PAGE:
In September 1982, Novorossiysk – the third Kiev-class carrier – was commissioned. By now the V/STOL technique had been well practised, and the resulting increase in the Yak-38's overall performance and capability was exploited during the passage of Novorossiysk from Severomorsk to join the Pacific Fleet. A pair of armed Yak-38s operating from Minsk intercepted aircraft from the U.S. carrier Enterprise over the Arabian Sea on 16 December 1982. This event marked the first time Soviet VTOL aircraft intercepted American aircraft while armed with missiles.[1]

In a maritime context, the Yak-38 was not limited to the decks of Kiev. In September 1983, AV-MF pilots operated from the civilian Ro-Ro vessel Agostinho Neto, and NII-VVS pilots conducted further tests from another Ro-Ro vessel, Nikolai Cherkasov. In both cases, use was made of a heat-resistant landing platform; further land-based trials tested the practicality of dispersed landing platforms, in a similar concept to the British Royal Air Force's Harrier operations in West Germany.[2]


A Soviet Yak-38 Forger with its landing gear down
Yak-36M "Forger"

The initial pre-production version, differing slightly from the Yak-38. It weighed 6,650 kg (14,660 lb) compared to the Yak-38's 7,370 kg (16,250 lb) and the engines were slightly less powerful.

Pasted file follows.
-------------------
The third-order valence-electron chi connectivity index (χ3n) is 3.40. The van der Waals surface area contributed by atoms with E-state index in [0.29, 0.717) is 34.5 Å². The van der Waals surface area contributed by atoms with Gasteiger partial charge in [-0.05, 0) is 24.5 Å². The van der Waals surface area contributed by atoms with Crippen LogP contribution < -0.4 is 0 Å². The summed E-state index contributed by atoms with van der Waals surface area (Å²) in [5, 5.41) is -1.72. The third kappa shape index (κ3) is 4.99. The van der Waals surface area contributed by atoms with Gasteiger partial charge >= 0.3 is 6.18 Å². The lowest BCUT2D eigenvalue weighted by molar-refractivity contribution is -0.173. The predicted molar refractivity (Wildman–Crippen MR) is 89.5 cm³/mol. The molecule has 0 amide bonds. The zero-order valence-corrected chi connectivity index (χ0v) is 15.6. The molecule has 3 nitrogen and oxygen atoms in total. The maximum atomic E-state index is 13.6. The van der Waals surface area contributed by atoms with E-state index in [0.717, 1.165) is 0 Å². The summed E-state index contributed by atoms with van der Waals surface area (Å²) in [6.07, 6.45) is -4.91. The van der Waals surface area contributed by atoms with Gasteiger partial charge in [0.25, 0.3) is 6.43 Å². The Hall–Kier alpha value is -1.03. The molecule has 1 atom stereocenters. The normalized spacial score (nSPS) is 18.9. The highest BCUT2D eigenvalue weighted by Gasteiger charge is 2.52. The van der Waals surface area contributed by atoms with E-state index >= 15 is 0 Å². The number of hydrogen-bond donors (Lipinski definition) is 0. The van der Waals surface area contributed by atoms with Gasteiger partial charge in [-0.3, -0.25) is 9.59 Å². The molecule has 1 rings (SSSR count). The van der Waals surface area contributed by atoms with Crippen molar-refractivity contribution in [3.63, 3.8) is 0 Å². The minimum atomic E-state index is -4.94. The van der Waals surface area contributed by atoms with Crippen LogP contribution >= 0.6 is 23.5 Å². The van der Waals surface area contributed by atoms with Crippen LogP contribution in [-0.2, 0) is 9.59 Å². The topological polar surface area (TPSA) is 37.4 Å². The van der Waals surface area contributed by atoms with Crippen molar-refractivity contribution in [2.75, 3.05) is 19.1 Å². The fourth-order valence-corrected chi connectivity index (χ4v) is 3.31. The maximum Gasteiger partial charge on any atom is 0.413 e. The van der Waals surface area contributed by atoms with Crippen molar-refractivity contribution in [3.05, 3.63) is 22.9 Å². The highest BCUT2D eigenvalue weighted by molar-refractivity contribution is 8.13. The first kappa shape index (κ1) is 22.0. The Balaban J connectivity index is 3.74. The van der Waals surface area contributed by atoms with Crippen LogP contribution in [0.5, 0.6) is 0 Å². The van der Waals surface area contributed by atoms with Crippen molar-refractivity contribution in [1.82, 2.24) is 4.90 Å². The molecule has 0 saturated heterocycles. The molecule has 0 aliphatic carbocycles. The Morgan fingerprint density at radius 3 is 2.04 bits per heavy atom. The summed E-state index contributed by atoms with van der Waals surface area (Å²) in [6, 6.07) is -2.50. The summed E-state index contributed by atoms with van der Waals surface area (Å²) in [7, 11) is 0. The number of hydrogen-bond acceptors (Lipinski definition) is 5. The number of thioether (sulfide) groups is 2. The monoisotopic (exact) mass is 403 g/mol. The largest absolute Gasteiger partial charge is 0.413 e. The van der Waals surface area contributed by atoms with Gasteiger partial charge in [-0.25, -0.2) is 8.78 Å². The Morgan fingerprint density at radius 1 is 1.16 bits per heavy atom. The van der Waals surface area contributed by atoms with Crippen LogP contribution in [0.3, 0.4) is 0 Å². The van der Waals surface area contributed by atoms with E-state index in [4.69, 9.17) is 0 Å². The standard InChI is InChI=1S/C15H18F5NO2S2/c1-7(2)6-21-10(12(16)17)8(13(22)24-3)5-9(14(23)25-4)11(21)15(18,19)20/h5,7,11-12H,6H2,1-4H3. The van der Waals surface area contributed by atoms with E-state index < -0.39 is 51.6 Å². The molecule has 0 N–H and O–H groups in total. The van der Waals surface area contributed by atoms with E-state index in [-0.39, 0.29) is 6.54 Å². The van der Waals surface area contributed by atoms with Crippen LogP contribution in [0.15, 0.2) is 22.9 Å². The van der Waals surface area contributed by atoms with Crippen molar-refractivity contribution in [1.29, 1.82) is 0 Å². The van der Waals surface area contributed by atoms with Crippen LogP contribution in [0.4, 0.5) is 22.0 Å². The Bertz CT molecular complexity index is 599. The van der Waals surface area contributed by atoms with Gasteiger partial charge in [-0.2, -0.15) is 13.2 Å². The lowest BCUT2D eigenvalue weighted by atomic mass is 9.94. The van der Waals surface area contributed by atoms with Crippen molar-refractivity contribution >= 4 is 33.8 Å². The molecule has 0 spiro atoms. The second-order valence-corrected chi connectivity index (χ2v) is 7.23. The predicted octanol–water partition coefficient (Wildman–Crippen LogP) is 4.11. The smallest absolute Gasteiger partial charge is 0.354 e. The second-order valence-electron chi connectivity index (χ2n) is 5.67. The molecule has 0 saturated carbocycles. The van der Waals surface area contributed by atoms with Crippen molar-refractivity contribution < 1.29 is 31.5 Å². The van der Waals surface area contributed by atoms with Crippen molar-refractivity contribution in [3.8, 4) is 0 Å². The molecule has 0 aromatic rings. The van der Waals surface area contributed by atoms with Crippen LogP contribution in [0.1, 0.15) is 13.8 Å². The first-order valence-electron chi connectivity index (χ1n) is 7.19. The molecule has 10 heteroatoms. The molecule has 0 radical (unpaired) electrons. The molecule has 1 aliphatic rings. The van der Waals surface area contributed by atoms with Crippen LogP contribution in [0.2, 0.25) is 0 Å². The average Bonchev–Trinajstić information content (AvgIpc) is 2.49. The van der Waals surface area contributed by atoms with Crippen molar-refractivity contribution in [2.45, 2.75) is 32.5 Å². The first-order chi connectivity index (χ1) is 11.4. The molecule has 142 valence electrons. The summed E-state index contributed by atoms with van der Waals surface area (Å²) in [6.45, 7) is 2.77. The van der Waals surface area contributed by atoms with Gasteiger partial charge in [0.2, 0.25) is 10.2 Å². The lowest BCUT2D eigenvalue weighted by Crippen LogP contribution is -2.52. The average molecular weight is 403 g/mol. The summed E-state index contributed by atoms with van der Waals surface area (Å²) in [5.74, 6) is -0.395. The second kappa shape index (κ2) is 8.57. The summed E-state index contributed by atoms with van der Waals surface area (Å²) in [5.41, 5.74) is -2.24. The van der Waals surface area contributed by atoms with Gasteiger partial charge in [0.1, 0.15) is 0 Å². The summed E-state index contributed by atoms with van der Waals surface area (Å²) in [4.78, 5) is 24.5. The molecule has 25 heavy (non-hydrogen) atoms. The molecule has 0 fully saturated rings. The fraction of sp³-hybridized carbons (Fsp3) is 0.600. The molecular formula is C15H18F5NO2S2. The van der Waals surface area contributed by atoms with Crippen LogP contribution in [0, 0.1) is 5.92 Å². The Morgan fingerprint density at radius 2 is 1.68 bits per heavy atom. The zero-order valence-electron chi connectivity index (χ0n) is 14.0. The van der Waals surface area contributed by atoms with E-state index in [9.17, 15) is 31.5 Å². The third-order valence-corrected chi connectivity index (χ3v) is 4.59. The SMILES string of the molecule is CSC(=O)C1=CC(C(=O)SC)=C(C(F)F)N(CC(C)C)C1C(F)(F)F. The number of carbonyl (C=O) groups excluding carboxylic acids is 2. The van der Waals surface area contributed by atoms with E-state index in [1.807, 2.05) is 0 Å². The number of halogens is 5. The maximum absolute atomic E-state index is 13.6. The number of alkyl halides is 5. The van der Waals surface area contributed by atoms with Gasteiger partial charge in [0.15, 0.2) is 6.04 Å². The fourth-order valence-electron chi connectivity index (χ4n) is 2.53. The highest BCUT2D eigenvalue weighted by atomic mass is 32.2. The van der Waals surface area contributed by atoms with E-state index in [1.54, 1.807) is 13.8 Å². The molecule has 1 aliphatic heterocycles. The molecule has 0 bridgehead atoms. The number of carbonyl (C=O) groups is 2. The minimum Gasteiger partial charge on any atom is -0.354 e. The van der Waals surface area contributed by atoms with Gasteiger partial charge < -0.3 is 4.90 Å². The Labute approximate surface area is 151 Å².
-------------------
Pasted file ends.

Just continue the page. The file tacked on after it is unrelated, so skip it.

Yak-38 "Forger-A"

The Yak-38 was the first production model, it first flew on 15 January 1971, and entered service with the Soviet Naval Aviation on 11 August 1976. A total of 143 Yak-38s were produced.

Yak-38M "Forger-A"

The Yak-38M was an upgraded version of the Yak-38, the main difference being the new Tumansky R-28V-300 and Rybinsk RD-38 engines. The maximum takeoff weight in VTOL was increased from 10,300 kg (22,700 lb) to 11,300 kg (24,900 lb) and was 12,000 kg (26,000 lb) in short takeoff mode. The air intakes were slightly widened and the underwing pylons reinforced to carry a 2,000 lb (910 kg) weapons load. The Yak-38M entered service with the Soviet Naval Aviation after June 1985; 50 Yak-38M were produced.

Yak-38U "Forger-B"

Two-seat training version of the Soviet Naval Aviation. This version differed from the basic aircraft in having an enlarged fuselage to accommodate a two-seat cockpit. The Yak-38U entered service on 15 November 1978. Thirty-eight Yak-38U were produced, the final aircraft was delivered in 1981.

Unbuilt projects


Multi-role VTOL fighter/attack aircraft project dating from 1983, employing one R-28V-300 and two RD-48 engines, PRNK-39 avionics suite; S-41D multi-mode radar, larger wing, increased fuel capacity and expanded weapons options based around Shkval or Kaira PGM designation systems.[2]